## References

1. ^ Paul van Walree. "Distortion". Photographic optics. Archived from the original on 29 January 2009. Retrieved 2 February 2009.
2. ^ "Tamron 18-270mm f/3.5-6.3 Di II VC PZD". Retrieved 20 March 2013.
3. ^ a b c de Villiers, J. P.; Leuschner, F.W.; Geldenhuys, R. (17–19 November 2008). "Centi-pixel accurate real-time inverse distortion correction" (PDF). 2008 International Symposium on Optomechatronic Technologies. SPIE. doi:10.1117/12.804771.
4. ^ Brown, Duane C. (May 1966). "Decentering distortion of lenses" (PDF). Photogrammetric Engineering. 32 (3): 444–462. Archived from the original (PDF) on 12 March 2018.
5. ^ Conrady, A. E. (1919). "Decentred Lens-Systems". Monthly Notices of the Royal Astronomical Society. 79 (5): 384–390. Bibcode:1919MNRAS..79..384C. doi:10.1093/mnras/79.5.384.
6. ^ Zhang, Zhengyou (1998). A Flexible New Technique for Camera Calibration (PDF) (Technical report). Microsoft Research. MSR-TR-98-71.
7. ^ Fitzgibbon, A. W. (2001). "Simultaneous linear estimation of multiple view geometry and lens distortion". Proceedings of the 2001 IEEE Computer Society Conference on Computer Vision and Pattern Recognition (CVPR). IEEE. doi:10.1109/CVPR.2001.990465.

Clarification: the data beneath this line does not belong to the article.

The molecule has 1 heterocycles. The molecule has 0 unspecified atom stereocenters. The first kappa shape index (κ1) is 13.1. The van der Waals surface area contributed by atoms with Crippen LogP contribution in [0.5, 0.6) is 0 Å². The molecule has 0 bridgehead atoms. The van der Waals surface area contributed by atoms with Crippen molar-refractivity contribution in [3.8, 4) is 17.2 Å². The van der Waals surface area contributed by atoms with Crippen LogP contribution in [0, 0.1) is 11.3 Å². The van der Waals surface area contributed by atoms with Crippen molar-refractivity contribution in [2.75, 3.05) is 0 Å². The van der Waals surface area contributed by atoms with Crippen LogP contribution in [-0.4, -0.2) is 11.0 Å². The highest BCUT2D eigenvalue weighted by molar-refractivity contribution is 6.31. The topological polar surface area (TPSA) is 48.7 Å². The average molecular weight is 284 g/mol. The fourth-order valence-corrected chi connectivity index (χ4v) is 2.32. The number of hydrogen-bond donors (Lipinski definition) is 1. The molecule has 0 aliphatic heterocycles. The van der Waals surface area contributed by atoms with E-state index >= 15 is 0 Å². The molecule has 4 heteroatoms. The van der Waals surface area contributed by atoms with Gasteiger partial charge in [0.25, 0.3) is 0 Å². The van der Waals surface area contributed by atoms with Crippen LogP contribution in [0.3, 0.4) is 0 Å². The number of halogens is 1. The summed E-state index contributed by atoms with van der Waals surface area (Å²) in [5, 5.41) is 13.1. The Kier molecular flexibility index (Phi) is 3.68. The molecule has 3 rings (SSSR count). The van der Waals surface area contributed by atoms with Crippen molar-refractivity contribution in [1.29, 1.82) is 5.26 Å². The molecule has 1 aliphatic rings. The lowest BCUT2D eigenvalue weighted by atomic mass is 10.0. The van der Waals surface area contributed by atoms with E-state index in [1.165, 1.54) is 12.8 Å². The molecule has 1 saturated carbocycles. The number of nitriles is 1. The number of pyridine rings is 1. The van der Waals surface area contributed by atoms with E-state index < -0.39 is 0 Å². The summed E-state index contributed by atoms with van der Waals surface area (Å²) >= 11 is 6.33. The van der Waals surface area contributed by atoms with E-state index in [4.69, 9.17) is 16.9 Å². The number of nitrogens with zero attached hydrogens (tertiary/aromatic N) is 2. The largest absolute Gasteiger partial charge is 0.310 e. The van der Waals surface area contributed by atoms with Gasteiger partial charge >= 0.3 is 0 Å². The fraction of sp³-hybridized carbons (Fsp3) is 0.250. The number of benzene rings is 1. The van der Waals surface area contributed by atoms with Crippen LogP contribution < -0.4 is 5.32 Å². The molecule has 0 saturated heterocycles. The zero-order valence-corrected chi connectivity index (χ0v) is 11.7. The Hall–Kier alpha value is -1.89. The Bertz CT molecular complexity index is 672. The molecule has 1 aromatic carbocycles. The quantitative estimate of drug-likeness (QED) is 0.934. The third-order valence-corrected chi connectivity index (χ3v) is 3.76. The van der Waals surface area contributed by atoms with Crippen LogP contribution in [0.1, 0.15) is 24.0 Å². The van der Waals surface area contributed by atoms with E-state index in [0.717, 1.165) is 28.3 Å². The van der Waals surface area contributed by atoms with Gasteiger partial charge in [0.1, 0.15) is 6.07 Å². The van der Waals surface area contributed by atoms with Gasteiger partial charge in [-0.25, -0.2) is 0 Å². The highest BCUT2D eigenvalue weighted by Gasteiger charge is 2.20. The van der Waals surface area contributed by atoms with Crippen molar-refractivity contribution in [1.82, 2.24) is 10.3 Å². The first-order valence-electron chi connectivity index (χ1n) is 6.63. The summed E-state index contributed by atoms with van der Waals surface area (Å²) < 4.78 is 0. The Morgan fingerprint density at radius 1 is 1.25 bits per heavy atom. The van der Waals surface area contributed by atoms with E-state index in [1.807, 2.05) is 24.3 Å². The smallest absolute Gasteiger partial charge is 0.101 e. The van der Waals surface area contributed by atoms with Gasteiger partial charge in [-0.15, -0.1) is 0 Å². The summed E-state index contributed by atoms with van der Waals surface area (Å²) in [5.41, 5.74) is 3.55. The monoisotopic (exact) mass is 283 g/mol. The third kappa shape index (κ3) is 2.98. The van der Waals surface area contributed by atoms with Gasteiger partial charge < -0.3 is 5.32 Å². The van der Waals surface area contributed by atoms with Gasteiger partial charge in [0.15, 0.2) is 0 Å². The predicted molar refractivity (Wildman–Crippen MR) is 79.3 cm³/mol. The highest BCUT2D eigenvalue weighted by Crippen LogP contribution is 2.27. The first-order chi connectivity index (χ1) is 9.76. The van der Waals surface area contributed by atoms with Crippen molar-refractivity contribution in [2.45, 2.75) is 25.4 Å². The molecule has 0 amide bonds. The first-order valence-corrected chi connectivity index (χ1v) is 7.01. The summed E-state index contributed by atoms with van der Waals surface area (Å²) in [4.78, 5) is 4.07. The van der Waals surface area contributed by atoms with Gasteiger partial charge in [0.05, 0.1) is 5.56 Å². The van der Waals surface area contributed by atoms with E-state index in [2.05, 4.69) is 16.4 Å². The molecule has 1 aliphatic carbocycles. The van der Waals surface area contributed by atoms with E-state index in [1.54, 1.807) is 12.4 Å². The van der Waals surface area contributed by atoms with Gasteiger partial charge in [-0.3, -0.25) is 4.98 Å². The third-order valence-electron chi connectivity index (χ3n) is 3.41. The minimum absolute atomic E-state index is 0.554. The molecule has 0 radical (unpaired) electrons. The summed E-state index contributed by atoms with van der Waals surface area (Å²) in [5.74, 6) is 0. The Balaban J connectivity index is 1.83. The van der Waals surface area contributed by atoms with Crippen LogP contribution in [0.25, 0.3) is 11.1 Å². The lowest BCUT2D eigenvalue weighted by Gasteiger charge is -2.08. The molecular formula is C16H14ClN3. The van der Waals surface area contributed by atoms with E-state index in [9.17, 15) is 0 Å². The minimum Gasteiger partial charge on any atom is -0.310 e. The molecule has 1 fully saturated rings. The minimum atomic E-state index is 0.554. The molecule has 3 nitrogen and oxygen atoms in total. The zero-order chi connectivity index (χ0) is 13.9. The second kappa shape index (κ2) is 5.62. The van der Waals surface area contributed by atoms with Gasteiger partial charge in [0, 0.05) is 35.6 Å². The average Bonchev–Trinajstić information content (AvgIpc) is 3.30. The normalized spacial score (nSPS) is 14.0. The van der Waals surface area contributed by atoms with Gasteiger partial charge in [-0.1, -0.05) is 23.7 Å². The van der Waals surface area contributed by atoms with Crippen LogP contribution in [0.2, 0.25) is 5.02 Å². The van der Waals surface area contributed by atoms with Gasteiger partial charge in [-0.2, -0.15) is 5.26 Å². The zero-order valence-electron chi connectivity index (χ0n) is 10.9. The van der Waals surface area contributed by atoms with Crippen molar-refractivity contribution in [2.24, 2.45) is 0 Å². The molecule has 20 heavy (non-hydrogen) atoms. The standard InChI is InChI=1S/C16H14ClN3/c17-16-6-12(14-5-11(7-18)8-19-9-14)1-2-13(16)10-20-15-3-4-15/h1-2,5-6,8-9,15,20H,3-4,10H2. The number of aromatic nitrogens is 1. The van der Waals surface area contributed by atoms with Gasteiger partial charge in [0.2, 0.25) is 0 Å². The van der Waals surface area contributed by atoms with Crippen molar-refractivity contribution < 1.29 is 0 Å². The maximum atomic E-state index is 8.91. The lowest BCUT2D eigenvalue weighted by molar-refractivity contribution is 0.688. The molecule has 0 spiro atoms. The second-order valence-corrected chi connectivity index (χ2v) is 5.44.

8. ^ a b c Bukhari, F.; Dailey, M. N. (2013). "Automatic Radial Distortion Estimation from a Single Image" (PDF). Journal of mathematical imaging and vision. Springer. doi:10.1007/s10851-012-0342-2.
9. ^ Wang, J.; Shi, F.; Zhang, J.; Liu, Y. (2008). "A new calibration model of camera lens distortion". Pattern Recognition. Elsevier. doi:10.1016/j.patcog.2007.06.012.
10. ^ "PTlens". Retrieved 2 January 2012.
11. ^ "Lensfun". Retrieved 16 April 2022.
12. ^ "lensfun – Rev 246 – /trunk/README". Archived from the original on 13 October 2013. Retrieved 13 October 2013.
13. ^ "OpenCV". opencv.org/. Retrieved 22 January 2018.
14. ^ Wiley, Carlisle. "Articles: Digital Photography Review". Dpreview.com. Archived from the original on 7 July 2012. Retrieved 3 July 2013.
15. ^
16. ^ "Hugin tutorial – Simulating an architectural projection". Retrieved 9 September 2009.
17. ^